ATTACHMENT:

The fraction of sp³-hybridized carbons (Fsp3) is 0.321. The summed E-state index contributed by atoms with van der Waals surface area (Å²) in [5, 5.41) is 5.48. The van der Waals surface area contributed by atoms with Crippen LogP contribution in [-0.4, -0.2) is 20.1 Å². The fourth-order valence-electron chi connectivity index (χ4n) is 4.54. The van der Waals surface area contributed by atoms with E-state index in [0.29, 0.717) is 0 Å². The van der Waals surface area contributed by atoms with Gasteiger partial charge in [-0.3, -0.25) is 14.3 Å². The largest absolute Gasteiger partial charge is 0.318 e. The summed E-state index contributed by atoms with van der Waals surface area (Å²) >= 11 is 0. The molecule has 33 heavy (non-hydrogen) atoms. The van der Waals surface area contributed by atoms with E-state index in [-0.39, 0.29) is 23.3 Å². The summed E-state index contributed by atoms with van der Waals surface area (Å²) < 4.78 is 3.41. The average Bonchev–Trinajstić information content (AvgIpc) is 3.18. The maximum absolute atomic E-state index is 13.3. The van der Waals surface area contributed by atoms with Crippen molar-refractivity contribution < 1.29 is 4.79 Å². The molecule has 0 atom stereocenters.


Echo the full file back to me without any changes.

The fraction of sp³-hybridized carbons (Fsp3) is 0.321. The summed E-state index contributed by atoms with van der Waals surface area (Å²) in [5, 5.41) is 5.48. The van der Waals surface area contributed by atoms with Crippen LogP contribution in [-0.4, -0.2) is 20.1 Å². The fourth-order valence-electron chi connectivity index (χ4n) is 4.54. The van der Waals surface area contributed by atoms with E-state index in [0.29, 0.717) is 0 Å². The van der Waals surface area contributed by atoms with Gasteiger partial charge in [-0.3, -0.25) is 14.3 Å². The largest absolute Gasteiger partial charge is 0.318 e. The summed E-state index contributed by atoms with van der Waals surface area (Å²) >= 11 is 0. The molecule has 33 heavy (non-hydrogen) atoms. The van der Waals surface area contributed by atoms with E-state index in [-0.39, 0.29) is 23.3 Å². The summed E-state index contributed by atoms with van der Waals surface area (Å²) < 4.78 is 3.41. The average Bonchev–Trinajstić information content (AvgIpc) is 3.18. The maximum absolute atomic E-state index is 13.3. The van der Waals surface area contributed by atoms with Crippen molar-refractivity contribution < 1.29 is 4.79 Å². The molecule has 0 atom stereocenters.